Baruch College should close to observe Veterans Day

Amanda Salazar

As a whole, CUNY is making good efforts to honor student veterans throughout the school year, especially on Veterans Day. Baruch College, which is home to a Veterans Affairs program that aims to support and aid veterans that attend the school, has made some of these attempts too.

On Nov. 11, Baruch hosted its annual “Veterans Appreciation Luncheon,” the day of Veterans Day. The event was hosted by Baruch President Mitchel Wallerstein. The event isn’t just for students who have served — staff and faculty veterans were celebrated as well.

Other CUNY schools have had events in recent weeks and are going to continue to hold events in the coming weeks to honor veterans who have fought for the U.S. Armed Forces.

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It even affects students and staff who are not veterans themselves.

However, the university has missed one key thing — giving students off for Veterans Day.

Yes, it is great that the majority of CUNY campuses have events to express gratitude to these students and staff that have fought for their country.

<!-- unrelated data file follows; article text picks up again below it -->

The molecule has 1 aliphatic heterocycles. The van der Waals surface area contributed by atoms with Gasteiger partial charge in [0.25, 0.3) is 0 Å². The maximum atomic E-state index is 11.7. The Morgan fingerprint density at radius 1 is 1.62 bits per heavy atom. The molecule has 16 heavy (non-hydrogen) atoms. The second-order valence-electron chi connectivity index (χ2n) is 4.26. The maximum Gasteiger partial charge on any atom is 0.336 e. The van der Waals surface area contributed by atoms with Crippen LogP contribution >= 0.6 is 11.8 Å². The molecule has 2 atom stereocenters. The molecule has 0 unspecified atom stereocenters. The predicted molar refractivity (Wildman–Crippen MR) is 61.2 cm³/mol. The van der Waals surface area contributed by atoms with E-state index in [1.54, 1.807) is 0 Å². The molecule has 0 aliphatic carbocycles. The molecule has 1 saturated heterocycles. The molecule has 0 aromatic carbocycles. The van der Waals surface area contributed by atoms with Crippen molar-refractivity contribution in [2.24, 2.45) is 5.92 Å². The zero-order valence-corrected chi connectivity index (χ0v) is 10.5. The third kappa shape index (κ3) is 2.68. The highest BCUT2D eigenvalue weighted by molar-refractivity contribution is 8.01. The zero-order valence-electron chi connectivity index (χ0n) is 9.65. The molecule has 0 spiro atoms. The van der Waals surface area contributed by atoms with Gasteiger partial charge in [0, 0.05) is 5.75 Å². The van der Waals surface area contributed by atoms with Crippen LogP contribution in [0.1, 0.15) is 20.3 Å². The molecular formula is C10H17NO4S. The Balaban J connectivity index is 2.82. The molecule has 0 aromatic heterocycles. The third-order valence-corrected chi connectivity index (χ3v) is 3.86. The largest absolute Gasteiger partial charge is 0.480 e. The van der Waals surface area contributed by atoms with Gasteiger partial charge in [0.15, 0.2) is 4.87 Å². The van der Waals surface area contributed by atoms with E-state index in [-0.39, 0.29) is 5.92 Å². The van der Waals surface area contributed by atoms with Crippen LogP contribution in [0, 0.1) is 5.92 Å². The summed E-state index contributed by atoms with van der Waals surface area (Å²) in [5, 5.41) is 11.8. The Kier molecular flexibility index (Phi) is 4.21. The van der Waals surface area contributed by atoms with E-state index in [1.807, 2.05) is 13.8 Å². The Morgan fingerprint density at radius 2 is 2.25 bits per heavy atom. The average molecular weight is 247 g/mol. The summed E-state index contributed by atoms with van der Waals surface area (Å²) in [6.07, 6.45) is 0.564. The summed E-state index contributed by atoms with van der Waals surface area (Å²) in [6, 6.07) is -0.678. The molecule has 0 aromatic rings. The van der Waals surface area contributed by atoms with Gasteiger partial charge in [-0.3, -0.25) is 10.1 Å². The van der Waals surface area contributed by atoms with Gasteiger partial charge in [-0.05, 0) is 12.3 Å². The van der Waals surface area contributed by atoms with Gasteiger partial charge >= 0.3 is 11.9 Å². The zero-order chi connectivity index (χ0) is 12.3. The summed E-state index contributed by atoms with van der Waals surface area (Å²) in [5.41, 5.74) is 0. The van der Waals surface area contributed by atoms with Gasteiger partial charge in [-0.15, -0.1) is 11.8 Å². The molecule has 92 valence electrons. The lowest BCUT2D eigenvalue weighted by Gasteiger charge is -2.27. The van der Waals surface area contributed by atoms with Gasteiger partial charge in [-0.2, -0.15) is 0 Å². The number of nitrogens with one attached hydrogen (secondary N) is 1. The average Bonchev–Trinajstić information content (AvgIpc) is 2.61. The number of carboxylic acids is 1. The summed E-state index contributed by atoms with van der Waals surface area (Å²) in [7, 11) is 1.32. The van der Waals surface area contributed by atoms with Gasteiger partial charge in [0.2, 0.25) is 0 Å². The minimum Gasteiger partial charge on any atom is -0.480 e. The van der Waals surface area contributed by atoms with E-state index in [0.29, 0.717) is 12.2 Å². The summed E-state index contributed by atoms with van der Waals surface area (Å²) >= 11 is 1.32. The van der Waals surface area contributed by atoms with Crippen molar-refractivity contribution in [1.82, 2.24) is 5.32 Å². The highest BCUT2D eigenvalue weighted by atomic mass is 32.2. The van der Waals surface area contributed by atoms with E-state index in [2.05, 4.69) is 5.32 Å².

Yes, it is great that CUNY and SUNY, under Gov. Andrew Cuomo, are waiving all application fees for veterans and their spouses that are looking to get a public education in New York City and State.

But one of the simplest ideas could have done a great job to honor veterans as well, which is giving students Veterans
Day off so veteran students and staff can spend time with their families or going to events for them.

Without closing the university and all its campuses for that one day, it forces students and staff who have served in the Armed Forces to come in or face absentee penalties for their classes or lose pay, respectively.

Someone who, if they didn’t have to worry about coming into school that day, would be spending the time with their family, attending the Veterans Day Parade or celebrating with their local community now has to choose between that or missing a day of school or work.

It even affects students and staff who are not veterans themselves. They may also have veteran family members.

They can’t be with their relatives who served and are celebrating because they have to be at Baruch, attending a New Media Arts elective class.

Not to mention, that tons of community organizations hold events and ceremonies on Veterans Day, so CUNY-affiliated people that want to volunteer at or attend these events, or who are themselves being honored at them, can’t make it to them.

The fact that CUNY doesn’t give the day off is unfair for the students and staff who find the holiday meaningful to them, whether due to their own service or that of someone they know. 

CUNY has been doing well with creating a more veteran-welcome environment in its schools, but without closing the university on Veterans Day, they haven’t done quite enough.